The Men Who Stare at Goats, BBC 2, BBC iPlayer, screenplay by Peter Straughan, adapted from a book by Jon Ronson, and directed by Grant Heslov.

In many ways this is George Clooney’s creation. He’s listed as one of the producers. Producers are the guys (and it is usually men) who get the money together to make a movie. Because he’s George Clooney he can do that kind of thing. Other people will fling money at him, because it’s a no-lose situation, a film starring George Clooney is bound to make money, and if it’s any good, it’ll make a lot of money, but the stars need to be aligned.

George Clooney stars with different haircuts and uniforms, but the same sugary smile he’s perfected over the years. His character Lyn Skip Cassady is ex-American army, and there are flashbacks to the time when the US military set up a shadowy organisation to create psychic warriors and conquer hearts and minds by making love, not war. Army maverick Bill Django (Jeff Bridges) led them to places they couldn’t have dreamed. Bridges re-jigs his role as The Dude, but in army military bases.  But The Men Who Stare at Goats is much more fun than The Big Lebowski. I laughed  aloud several times, and that doesn’t usually happen unless an old woman falls in front of a truck after jumping over a skipping rope.

We know all this because Bob Wilton (Ewan McGregor) tells us about his journey with Cassady on the road to enlightenment in an Iraq that is being liberated or conquered by American troops (depending on your point of view). There’s the realist tone Umberto Eco adopts in his masterpiece Foucault’s Pendulum with the ridiculous rubbing shoulders with reality. Cassady regrets, for example, under military orders letting his ego run wild, staring at a goat and stopping its heart. He admits that it might just have been coincidence, him staring and the bleating animal’s heart stopping, but he doesn’t believe in coincidences.

Cassady’s mission is so hush-hush, he’s not even sure what it is himself. He needs to find his former guru, The Dudeless Bill Django in a desert without road signs. The right road is often the wrong road as they are taken hostage by Islamic fundamentalists. But that’s a mere blip in Cassady’s inner radar, as Bob Wilton makes the inner journey from sceptic to true believer.

Larry Hooper (Kevin Spacey) is our Judas and nemesis of free-love and free-wheeling Django and Cassady in the military and world at large. (This was before Spacey was publically shamed, some would see that as proof of the dark side. Other examples being the large numbers of cast members that died in strange circumstance after making The Omen).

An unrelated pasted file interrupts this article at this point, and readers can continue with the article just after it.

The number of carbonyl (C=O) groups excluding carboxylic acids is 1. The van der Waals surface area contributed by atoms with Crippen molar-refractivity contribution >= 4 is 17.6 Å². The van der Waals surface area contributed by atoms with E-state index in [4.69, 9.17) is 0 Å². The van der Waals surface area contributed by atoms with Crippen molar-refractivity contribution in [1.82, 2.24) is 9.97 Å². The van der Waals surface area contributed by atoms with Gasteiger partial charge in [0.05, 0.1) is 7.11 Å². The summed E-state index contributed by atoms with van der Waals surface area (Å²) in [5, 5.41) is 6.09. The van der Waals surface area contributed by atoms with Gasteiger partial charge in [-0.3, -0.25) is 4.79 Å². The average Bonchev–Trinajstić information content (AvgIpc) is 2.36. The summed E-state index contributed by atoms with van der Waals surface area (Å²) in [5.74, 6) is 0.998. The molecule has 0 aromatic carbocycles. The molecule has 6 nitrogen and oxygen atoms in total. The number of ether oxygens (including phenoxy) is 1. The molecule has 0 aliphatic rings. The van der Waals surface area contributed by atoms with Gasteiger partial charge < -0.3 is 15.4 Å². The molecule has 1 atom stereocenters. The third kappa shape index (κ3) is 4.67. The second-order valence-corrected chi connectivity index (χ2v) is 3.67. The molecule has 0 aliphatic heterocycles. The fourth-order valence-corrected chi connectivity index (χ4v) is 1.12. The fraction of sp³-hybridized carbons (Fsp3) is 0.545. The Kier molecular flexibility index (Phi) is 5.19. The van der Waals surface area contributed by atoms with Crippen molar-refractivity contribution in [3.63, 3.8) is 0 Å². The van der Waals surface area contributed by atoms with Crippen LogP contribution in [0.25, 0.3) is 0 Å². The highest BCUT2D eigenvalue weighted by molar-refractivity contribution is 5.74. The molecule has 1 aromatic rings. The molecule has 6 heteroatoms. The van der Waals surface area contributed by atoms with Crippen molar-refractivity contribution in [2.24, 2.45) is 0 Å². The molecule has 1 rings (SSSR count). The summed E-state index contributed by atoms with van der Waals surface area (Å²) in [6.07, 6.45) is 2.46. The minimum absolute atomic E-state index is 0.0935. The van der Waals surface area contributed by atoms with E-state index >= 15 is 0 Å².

Whatever—this is a great and fun movie. George Clooney has never been better as George Clooney, Ewan McGregor even gets in on the act. Well worth watching for Dude-less fans. Try it.


Saw this in the theater when it came out and enjoyed it very much. The wife was unimpressed..

It appealed to me Otterman. I can sit through so-called comedies and not laugh once. Anytihing with Dan Acryod springs to mind, but there are so many other dull, stupid, movies marketed as being funny. I guess I've just got a funny-funny bone. 


I have heard/herd mainly good things about this and really must watch. Thankfully the woman falling over the skipping rope in front of the truck made a full recovery. She was saved by a passerby who applied mouth to mouth whilst laughing the whole time..


sounds like a good idea marinda, I don't often have those, but I live in hope. 


Just watched it on iPlayer. Didn't really do a lot for me. It was OK. Better than Lebowski? How very dare you, sir!!

I wasn't a fan of The Great Lebowski. OK is good for comedy. I didn't laugh once at the Lebowski. I think I laughed three times at the men who stared at goats. Once when he was staring at clouds and drove into the only rock in the desert. And at the end when they'd laced the food with LSD, then he admitted he'd also laced the water- they'd been drinking. That was funny. 


Don't remember laughing, just sympathising with him about feeling guilty for killing the goat, (am vegan). Film seemed  pleased with itself, look we are doing satire, we care. But I didn't like the Big Lebrowski either...

We started watching the Mauritanian last night. Two prisoners were talking, one said he'd given the interrogator a name, the other was horrified, till told the name was Omar Sharif. That made me laugh